On the other hand, caving into the superwomen culture, costs dearly in the context of developed countries since it decreases the productivity of the country as a whole. One underlying reason for this could be the fact that when a woman volunteers to do both housework and corporate tasks, she is essentially occupying two potential jobs, one meant for skilled labor and the other for unskilled labor. Thus, reducing employment opportunities. Additionally, although it may appear that she is able to do two tasks at once, in reality her brain is not as capable of multitasking as we think. Scientific studies corroborate the claim that multitasking can lead to a 40% decrease in productivity. This creates a dopamine-addiction feedback loop and starts rewarding the brain for losing focus.

Another reason behind diminishing productivity of female labour is an extension of the previous one. The social pressure to juggle tasks and responsibilities with perfection begets anxiety, stress, and mental health problems. Therefore, there will be a major decline in the sectors depending on labor as the major input, for instance, the retail sector – due to acute shortage of the task force. It seems that our claims are subject to criticism, if we acknowledge the existence of a positive relationship between stress and productivity, we can add flesh to our argument by understanding the practical application of the “Yerkes-Dodson law”. This law states that there is an optimal level of stress that will lead to the highest productivity. Too much stress can lead to reduced productivity, while too little stress can lead to underperformance. The optimal level of stress for productivity lies somewhere in the middle. The key is to find this optimal level of stress and maintain it. Implying that women might crack it up in the incipient or beginning days or even years, and ultimately, an increase in this single factor of stress will start reaping diminishing benefits. Thus, in the long-run, there is a need to take regular breaks, plan ahead, and set sustainable, achievable goals in order to ensure that women stay within optimal stress levels.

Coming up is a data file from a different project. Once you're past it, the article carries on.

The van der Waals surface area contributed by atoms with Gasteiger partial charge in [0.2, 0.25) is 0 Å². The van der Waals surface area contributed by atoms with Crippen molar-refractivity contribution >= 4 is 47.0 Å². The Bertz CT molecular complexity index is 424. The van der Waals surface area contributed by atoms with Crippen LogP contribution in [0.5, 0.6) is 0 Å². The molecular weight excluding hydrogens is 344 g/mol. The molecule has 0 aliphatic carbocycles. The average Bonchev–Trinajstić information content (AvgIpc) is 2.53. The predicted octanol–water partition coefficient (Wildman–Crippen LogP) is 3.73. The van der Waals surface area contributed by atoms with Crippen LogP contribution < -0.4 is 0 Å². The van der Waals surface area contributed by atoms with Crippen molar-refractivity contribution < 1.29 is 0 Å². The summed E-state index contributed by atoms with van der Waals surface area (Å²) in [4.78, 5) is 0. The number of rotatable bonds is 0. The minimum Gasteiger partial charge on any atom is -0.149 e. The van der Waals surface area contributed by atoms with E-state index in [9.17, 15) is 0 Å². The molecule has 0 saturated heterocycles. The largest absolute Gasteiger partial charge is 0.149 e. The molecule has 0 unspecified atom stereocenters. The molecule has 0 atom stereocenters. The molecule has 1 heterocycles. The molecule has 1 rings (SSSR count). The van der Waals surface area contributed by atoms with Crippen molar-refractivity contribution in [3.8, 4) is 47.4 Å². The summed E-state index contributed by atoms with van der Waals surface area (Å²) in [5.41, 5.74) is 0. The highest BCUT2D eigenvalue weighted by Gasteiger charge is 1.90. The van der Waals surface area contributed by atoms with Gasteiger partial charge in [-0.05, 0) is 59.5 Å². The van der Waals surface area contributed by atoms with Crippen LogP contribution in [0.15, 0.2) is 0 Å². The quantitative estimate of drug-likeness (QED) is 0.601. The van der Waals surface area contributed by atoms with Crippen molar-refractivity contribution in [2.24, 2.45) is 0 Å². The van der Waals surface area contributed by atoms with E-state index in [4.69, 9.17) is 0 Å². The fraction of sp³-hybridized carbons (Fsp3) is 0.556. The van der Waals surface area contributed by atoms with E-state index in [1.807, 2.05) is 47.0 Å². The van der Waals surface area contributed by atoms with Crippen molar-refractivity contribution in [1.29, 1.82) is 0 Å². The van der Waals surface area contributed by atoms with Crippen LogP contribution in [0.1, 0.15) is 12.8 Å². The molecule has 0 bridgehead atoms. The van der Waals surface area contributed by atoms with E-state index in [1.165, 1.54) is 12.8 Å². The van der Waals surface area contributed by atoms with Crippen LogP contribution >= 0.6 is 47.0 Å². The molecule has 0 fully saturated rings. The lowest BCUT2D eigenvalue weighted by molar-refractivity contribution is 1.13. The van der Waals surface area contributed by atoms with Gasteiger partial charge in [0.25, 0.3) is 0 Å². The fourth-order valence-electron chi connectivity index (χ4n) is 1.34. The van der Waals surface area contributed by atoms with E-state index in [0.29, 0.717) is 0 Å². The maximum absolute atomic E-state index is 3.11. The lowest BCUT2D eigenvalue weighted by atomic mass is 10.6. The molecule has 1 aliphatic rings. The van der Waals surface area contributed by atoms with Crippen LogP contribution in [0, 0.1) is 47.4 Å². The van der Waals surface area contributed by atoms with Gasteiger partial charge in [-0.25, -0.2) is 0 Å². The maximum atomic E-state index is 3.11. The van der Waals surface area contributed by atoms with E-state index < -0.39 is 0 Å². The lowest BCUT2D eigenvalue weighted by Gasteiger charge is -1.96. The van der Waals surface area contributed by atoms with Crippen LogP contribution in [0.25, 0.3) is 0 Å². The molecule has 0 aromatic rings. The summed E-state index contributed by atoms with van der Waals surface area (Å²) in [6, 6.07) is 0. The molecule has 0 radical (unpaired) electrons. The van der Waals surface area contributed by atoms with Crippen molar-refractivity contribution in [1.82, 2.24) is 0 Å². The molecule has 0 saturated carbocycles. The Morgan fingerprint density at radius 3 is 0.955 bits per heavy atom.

While interacting with the above argument, an optimistic reader might reason that the negative impact on the productivity of a few sectors would be offset by the boost in business in other sectors of the economy like the cosmetics and healthcare sectors, which are direct upshots of the increased stress, anxiety, and willingness to be perfect. The frequent switching of focus between tasks required by multitasking can take a toll on the brain’s health, often leading to elevated stress levels and fatigue in women Therefore, it leads to mental breakdowns more often than can be predicted, and these burnouts take a toll on the overall physical and mental health of individuals. This increases their frequency of hospital visits and, therefore, spurring the demand for healthcare professionals and consequently expanding the total revenue of the healthcare sector. The second wave of feminism has created a desire for perfection in both work and appearance. As a result, many women are pushing themselves to their limits and experiencing burnouts, which manifest as skin ailments such as dark circles. To hide these signs of overstretching, people are utilizing a range of cosmetic products and salon services, thereby boosting the revenues of this sector and contributing to the GDP of the economy. 

The trail of such arguments can be indefinite, making it impossible to determine whether the superwoman culture is beneficial or detrimental for developing and developed countries. However, in our opinion, a solution to this new-age dilemma is exigent; if not by mere research work, deliberate efforts by women to take a stand for themselves depending on their health and capabilities would be a better idea. This won’t generalize and reduce the productivity of women capable of doing both, but it will prevent people from overstretching due to societal pressure. 


Saumya Seth and Sanya Seth are third-year undergraduates at Ashoka University Sonipat, where they are pursuing BSc in Economics and Finance Hons. They are International level inline hockey players and hold a degree in the South Indian classical dance- Bharatnatyam. Their articles and blogs have been published in various magazines and journals, and they are currently working on crafting their lives, such that they make for an inspiring read.